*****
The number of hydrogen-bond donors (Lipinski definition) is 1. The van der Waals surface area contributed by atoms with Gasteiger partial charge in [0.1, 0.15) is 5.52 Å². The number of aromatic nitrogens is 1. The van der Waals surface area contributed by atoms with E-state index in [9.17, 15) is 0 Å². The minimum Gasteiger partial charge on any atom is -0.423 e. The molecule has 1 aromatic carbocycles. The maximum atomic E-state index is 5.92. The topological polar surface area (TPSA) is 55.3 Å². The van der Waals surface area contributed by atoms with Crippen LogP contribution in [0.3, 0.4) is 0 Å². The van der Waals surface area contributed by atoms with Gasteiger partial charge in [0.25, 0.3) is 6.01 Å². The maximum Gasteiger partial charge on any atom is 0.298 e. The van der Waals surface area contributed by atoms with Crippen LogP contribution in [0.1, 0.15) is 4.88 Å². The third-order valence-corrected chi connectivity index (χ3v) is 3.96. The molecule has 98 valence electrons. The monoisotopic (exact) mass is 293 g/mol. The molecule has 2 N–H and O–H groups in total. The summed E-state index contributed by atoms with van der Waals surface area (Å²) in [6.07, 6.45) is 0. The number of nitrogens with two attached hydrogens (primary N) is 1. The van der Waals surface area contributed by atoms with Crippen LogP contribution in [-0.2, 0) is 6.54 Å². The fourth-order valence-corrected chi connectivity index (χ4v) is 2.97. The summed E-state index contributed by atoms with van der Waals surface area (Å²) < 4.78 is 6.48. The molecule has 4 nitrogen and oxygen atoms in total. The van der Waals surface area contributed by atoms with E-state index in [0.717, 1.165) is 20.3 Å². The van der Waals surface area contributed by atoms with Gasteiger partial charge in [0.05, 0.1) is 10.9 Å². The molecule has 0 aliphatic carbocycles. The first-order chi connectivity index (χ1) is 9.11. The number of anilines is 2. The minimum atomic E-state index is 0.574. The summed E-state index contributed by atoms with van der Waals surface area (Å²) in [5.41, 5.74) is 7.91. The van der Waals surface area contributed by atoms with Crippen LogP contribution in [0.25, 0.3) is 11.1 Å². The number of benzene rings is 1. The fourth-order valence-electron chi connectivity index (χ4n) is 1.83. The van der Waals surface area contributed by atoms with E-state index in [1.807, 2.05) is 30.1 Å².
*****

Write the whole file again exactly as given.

The number of hydrogen-bond donors (Lipinski definition) is 1. The van der Waals surface area contributed by atoms with Gasteiger partial charge in [0.1, 0.15) is 5.52 Å². The number of aromatic nitrogens is 1. The van der Waals surface area contributed by atoms with E-state index in [9.17, 15) is 0 Å². The minimum Gasteiger partial charge on any atom is -0.423 e. The molecule has 1 aromatic carbocycles. The maximum atomic E-state index is 5.92. The topological polar surface area (TPSA) is 55.3 Å². The van der Waals surface area contributed by atoms with Crippen LogP contribution in [0.3, 0.4) is 0 Å². The van der Waals surface area contributed by atoms with Gasteiger partial charge in [0.25, 0.3) is 6.01 Å². The maximum Gasteiger partial charge on any atom is 0.298 e. The van der Waals surface area contributed by atoms with Crippen LogP contribution in [0.1, 0.15) is 4.88 Å². The third-order valence-corrected chi connectivity index (χ3v) is 3.96. The molecule has 98 valence electrons. The monoisotopic (exact) mass is 293 g/mol. The molecule has 2 N–H and O–H groups in total. The summed E-state index contributed by atoms with van der Waals surface area (Å²) in [6.07, 6.45) is 0. The number of nitrogens with two attached hydrogens (primary N) is 1. The van der Waals surface area contributed by atoms with Crippen LogP contribution in [-0.2, 0) is 6.54 Å². The fourth-order valence-corrected chi connectivity index (χ4v) is 2.97. The summed E-state index contributed by atoms with van der Waals surface area (Å²) < 4.78 is 6.48. The molecule has 4 nitrogen and oxygen atoms in total. The van der Waals surface area contributed by atoms with E-state index in [0.717, 1.165) is 20.3 Å². The van der Waals surface area contributed by atoms with Gasteiger partial charge in [0.05, 0.1) is 10.9 Å². The molecule has 0 aliphatic carbocycles. The first-order chi connectivity index (χ1) is 9.11. The number of anilines is 2. The minimum atomic E-state index is 0.574. The summed E-state index contributed by atoms with van der Waals surface area (Å²) in [5.41, 5.74) is 7.91. The van der Waals surface area contributed by atoms with Crippen LogP contribution in [0.25, 0.3) is 11.1 Å². The number of benzene rings is 1. The fourth-order valence-electron chi connectivity index (χ4n) is 1.83. The van der Waals surface area contributed by atoms with E-state index in [1.807, 2.05) is 30.1 Å².